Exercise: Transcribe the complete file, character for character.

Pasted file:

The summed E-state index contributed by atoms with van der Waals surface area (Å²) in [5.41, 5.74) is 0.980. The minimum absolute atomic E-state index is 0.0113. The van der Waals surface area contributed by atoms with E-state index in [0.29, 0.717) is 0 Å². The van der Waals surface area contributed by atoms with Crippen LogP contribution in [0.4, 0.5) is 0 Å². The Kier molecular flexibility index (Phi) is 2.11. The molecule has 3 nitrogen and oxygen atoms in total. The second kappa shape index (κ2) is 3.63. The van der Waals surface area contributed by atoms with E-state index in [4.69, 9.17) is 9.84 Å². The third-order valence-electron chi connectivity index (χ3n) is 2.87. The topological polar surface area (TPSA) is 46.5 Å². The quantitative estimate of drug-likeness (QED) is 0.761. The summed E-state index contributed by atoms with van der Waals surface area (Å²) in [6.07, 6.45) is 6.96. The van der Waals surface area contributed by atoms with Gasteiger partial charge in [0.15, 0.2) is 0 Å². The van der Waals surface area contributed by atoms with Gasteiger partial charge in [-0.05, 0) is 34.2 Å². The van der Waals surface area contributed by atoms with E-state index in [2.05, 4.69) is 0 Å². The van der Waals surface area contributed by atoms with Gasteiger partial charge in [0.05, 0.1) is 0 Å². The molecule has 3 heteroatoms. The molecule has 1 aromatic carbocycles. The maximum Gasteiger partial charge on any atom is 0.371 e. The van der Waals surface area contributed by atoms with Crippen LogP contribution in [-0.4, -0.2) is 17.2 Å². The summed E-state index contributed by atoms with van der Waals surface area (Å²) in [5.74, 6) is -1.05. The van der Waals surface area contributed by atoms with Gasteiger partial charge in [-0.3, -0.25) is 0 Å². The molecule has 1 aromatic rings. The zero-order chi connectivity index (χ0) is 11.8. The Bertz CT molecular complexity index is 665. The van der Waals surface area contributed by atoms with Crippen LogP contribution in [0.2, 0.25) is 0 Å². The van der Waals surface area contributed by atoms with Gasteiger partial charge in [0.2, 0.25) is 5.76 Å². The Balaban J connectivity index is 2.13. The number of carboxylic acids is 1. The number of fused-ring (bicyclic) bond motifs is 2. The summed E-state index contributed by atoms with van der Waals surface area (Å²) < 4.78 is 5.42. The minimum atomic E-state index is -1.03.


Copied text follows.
The summed E-state index contributed by atoms with van der Waals surface area (Å²) in [5.41, 5.74) is 0.980. The minimum absolute atomic E-state index is 0.0113. The van der Waals surface area contributed by atoms with E-state index in [0.29, 0.717) is 0 Å². The van der Waals surface area contributed by atoms with Crippen LogP contribution in [0.4, 0.5) is 0 Å². The Kier molecular flexibility index (Phi) is 2.11. The molecule has 3 nitrogen and oxygen atoms in total. The second kappa shape index (κ2) is 3.63. The van der Waals surface area contributed by atoms with E-state index in [4.69, 9.17) is 9.84 Å². The third-order valence-electron chi connectivity index (χ3n) is 2.87. The topological polar surface area (TPSA) is 46.5 Å². The quantitative estimate of drug-likeness (QED) is 0.761. The summed E-state index contributed by atoms with van der Waals surface area (Å²) in [6.07, 6.45) is 6.96. The van der Waals surface area contributed by atoms with Gasteiger partial charge in [0.15, 0.2) is 0 Å². The van der Waals surface area contributed by atoms with Gasteiger partial charge in [-0.05, 0) is 34.2 Å². The van der Waals surface area contributed by atoms with E-state index in [2.05, 4.69) is 0 Å². The van der Waals surface area contributed by atoms with Gasteiger partial charge in [0.05, 0.1) is 0 Å². The molecule has 3 heteroatoms. The molecule has 1 aromatic carbocycles. The maximum Gasteiger partial charge on any atom is 0.371 e. The van der Waals surface area contributed by atoms with Crippen LogP contribution in [-0.4, -0.2) is 17.2 Å². The summed E-state index contributed by atoms with van der Waals surface area (Å²) in [5.74, 6) is -1.05. The van der Waals surface area contributed by atoms with Gasteiger partial charge in [-0.3, -0.25) is 0 Å². The molecule has 1 aromatic rings. The zero-order chi connectivity index (χ0) is 11.8. The Bertz CT molecular complexity index is 665. The van der Waals surface area contributed by atoms with Crippen LogP contribution in [0.2, 0.25) is 0 Å². The van der Waals surface area contributed by atoms with Gasteiger partial charge in [0.2, 0.25) is 5.76 Å². The Balaban J connectivity index is 2.13. The number of carboxylic acids is 1. The number of fused-ring (bicyclic) bond motifs is 2. The summed E-state index contributed by atoms with van der Waals surface area (Å²) < 4.78 is 5.42. The minimum atomic E-state index is -1.03.